In Ukraine, it appears easier to be an anti-Russian advocate than a pro-Russian voice. At play is a fear factor aspect having to do with violence and the threat of legal action.

On Russian-Ukrainian matters, there has been a tendency in the Anglo-American establishment and some other circles to provide a false start date of provocation.

Consider the suggestion that Crimea’s reunification with Russia led to increased tensions with the West – omitting what transpired beforehand, with the overthrow of Ukraine’s democratically elected president – followed by the elevation of nationalist anti-Russian elements in the Ukrainian government.

Likewise, the reported buildup of Russian forces near the Ukrainian border this past spring, typically overlooks what happened beforehand. Specifically, the Kiev regime’s increase of its troops along the area near the Donbass rebels.

Another example is how some view an earlier energy crisis in Europe by portraying Russia as the culprit. Omitted from this spin is the Kiev regime being delinquent on its energy payments to Russia, along with Ukraine siphoning energy bound for other parts of Europe. This Kiev regime action came after Russia decided to cut off its energy shipment to Ukraine.

The German proposed Nord Stream pipeline arrangement with Russia was undoubtedly initiated with the motivation to not be too dependent on using Ukraine as a transit route for Russian energy. Instead of acknowledging a mistake, Kiev regime proponents like Arseniy Yatsenyuk spew BS on the Nord Stream project, before the uncritical likes of the Atlantic Council.

Contrary to Yatsenyuk, Russia has shown itself to be a dependable energy supplier. One of numerous examples being the 2008 war in the Caucasus, which saw Russian energy to Georgia continue. Russia fully understands the downside of not being a reliable energy supplier. Withholding energy is a double-edged sword that doesn’t serve Russian interests.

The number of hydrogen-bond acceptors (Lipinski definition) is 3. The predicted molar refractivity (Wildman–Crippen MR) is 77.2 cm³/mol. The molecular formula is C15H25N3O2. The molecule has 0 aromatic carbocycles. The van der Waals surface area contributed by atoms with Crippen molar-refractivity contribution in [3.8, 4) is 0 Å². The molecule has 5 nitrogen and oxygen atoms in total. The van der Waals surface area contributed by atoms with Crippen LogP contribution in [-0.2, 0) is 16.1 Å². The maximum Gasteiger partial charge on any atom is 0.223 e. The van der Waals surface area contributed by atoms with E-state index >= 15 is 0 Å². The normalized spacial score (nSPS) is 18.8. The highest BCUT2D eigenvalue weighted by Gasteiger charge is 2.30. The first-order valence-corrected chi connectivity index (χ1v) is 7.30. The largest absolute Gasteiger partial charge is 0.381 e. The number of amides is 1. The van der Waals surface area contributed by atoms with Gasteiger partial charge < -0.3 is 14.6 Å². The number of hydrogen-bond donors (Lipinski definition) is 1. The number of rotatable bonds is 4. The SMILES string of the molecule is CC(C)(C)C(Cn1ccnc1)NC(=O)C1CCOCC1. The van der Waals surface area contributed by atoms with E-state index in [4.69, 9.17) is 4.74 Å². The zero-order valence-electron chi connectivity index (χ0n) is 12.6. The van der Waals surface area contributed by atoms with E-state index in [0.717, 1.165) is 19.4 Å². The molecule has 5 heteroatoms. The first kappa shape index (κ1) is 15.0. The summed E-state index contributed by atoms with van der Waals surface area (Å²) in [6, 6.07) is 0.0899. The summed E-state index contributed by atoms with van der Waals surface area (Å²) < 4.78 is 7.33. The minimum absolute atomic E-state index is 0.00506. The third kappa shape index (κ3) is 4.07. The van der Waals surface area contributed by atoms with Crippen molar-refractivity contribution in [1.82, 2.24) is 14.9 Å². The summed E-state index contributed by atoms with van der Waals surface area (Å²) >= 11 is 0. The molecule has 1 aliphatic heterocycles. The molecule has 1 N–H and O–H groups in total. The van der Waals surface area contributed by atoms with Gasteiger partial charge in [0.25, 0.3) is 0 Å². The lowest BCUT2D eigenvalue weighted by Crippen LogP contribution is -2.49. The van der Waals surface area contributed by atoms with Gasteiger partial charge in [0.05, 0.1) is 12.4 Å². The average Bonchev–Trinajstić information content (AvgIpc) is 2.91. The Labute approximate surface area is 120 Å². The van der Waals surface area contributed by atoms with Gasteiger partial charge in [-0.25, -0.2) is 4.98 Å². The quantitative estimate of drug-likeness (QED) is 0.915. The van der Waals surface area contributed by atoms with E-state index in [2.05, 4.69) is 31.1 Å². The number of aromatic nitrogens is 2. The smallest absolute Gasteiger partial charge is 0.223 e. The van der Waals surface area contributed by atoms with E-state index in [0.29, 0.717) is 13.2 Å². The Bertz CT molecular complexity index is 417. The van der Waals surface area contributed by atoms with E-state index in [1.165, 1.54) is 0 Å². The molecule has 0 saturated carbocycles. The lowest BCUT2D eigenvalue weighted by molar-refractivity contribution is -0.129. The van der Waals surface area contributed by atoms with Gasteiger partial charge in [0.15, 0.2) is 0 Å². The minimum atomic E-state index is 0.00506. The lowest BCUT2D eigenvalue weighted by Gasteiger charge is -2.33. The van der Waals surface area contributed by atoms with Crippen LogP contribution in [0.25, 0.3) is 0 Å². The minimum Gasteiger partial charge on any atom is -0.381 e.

The follow-up commentary on what Russian President Vladimir Putin recently said about Russia-Ukraine, omit what led to his statement on the matter. Instead, some suggest that he unleashed an unnecessary provocation which came out of the blue.

Not too long ago, the Kiev regime issued an historically inaccurate bill on the status of indigenous peoples in Ukraine. The Crimean Tatars are listed as an indigenous people unlike the Russians. The former arrived in Crimea after (not before) the Rus (constituting modern day Russians, Ukrainians and Belarusians) presence on that territory. Upon hearing of this Kiev regime bill, Putin said that he might prepare a detailed reply on the history of Russia-Ukraine.

​The gist of what Putin said about Russia-Ukraine is nothing particularly new. Ukraine’s current President Volodymyr Zelensky, said the same in 2014. Zelensky’s backpedaling is in my opinion (and that of some others) due to the disproportionate influence of nationalist anti-Russian individuals in Kiev regime controlled Ukraine.

Generally speaking, it appears easier on that territory to be an anti-Russian advocate than a pro-Russian voice. At play is a fear factor aspect having to do with violence and the threat of legal action.

Going back further before Putin and Zelensky, Pavlo Skoropadsky advocated and “All Russian Federation”, consisting of Russia and Ukraine. Over the course of time across the left-right political spectrum, there’ve been Russian and Ukrainian calls for some form of Russo-Ukrainian togetherness.

It’s also true that there’re Ukrainians thinking differently. Post-Soviet Russia has formally recognized Ukraine as an independent entity. It’s unrealistic to expect Russia to ditch the pro-Russian element among Ukrainians. In point of fact, the Russian government has come under criticism for not doing enough for that sentiment.

In Ukraine, it appears easier to be an anti-Russian advocate than a pro-Russian voice. At play is a fear factor aspect having to do with violence and the threat of legal action.